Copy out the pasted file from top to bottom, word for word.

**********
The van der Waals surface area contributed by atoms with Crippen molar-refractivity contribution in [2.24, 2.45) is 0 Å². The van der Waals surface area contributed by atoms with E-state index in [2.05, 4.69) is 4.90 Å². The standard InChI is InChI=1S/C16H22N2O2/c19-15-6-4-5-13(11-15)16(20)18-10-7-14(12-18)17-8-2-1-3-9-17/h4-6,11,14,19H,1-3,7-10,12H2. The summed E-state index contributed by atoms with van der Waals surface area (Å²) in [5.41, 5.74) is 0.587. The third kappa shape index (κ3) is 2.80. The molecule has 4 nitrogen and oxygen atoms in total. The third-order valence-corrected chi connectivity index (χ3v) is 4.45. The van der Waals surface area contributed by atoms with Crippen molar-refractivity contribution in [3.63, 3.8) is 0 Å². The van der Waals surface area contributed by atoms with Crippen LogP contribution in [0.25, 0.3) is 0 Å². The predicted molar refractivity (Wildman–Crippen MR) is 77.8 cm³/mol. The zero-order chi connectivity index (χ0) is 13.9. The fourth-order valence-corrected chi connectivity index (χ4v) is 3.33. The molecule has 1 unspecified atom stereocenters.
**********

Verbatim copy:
The van der Waals surface area contributed by atoms with Crippen molar-refractivity contribution in [2.24, 2.45) is 0 Å². The van der Waals surface area contributed by atoms with E-state index in [2.05, 4.69) is 4.90 Å². The standard InChI is InChI=1S/C16H22N2O2/c19-15-6-4-5-13(11-15)16(20)18-10-7-14(12-18)17-8-2-1-3-9-17/h4-6,11,14,19H,1-3,7-10,12H2. The summed E-state index contributed by atoms with van der Waals surface area (Å²) in [5.41, 5.74) is 0.587. The third kappa shape index (κ3) is 2.80. The molecule has 4 nitrogen and oxygen atoms in total. The third-order valence-corrected chi connectivity index (χ3v) is 4.45. The van der Waals surface area contributed by atoms with Crippen molar-refractivity contribution in [3.63, 3.8) is 0 Å². The van der Waals surface area contributed by atoms with Crippen LogP contribution in [0.25, 0.3) is 0 Å². The predicted molar refractivity (Wildman–Crippen MR) is 77.8 cm³/mol. The zero-order chi connectivity index (χ0) is 13.9. The fourth-order valence-corrected chi connectivity index (χ4v) is 3.33. The molecule has 1 unspecified atom stereocenters.